Achieving gender equality would not only benefit women but also men. If men and women were seen as truly equal, then there would be no shame for a man to shop in the women’s section. If “girly” wasn’t associated with weakness, then men would be more expressive and finally feel the comforting breeze that comes with a flowy skirt.
This transcends to fashion accessories. Men are not exactly expected to do anything to their nails, wear jewellery on certain parts of the body, carry handbags, or braid their hair. In the hypocritically shame-based society that we live in, your sexuality is always questioned if you dare to do something different as a man. When you begin to think about why using nail polish automatically suggests that you are into men, you question where that ideology came from in the first place. Why is it okay to have masculine women but taboo to have feminine men? Why is masculinity the ultimate and femininity something to be ashamed of?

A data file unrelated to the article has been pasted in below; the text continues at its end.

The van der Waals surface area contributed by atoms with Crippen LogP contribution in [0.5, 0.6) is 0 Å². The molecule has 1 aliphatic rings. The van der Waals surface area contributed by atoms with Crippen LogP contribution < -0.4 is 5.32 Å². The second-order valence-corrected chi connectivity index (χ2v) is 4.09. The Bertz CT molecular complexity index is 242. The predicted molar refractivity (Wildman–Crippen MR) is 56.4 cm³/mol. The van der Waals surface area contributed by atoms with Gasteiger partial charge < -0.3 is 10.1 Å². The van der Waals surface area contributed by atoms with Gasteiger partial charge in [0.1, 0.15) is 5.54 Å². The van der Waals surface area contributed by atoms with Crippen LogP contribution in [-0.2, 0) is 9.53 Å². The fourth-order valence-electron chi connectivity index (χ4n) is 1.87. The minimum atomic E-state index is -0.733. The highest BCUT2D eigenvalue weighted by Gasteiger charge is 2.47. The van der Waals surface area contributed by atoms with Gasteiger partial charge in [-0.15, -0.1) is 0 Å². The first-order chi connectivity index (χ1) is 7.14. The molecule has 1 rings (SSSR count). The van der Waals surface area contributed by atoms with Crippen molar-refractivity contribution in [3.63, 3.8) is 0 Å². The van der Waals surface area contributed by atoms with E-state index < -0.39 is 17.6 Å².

Self-identifies as a middle child between millennials and the gen Z, began writing as a 14 year-old. Born and raised in Lagos where he would go on to obtain a degree in the University of Lagos, he mainly draws inspiration from societal issues and the ills within. His "live and let live" mantra shapes his thought process as he writes about lifestyle from a place of empathy and emotional intelligence. When he is not writing, he is very invested in football and sociopolitical commentary on social media.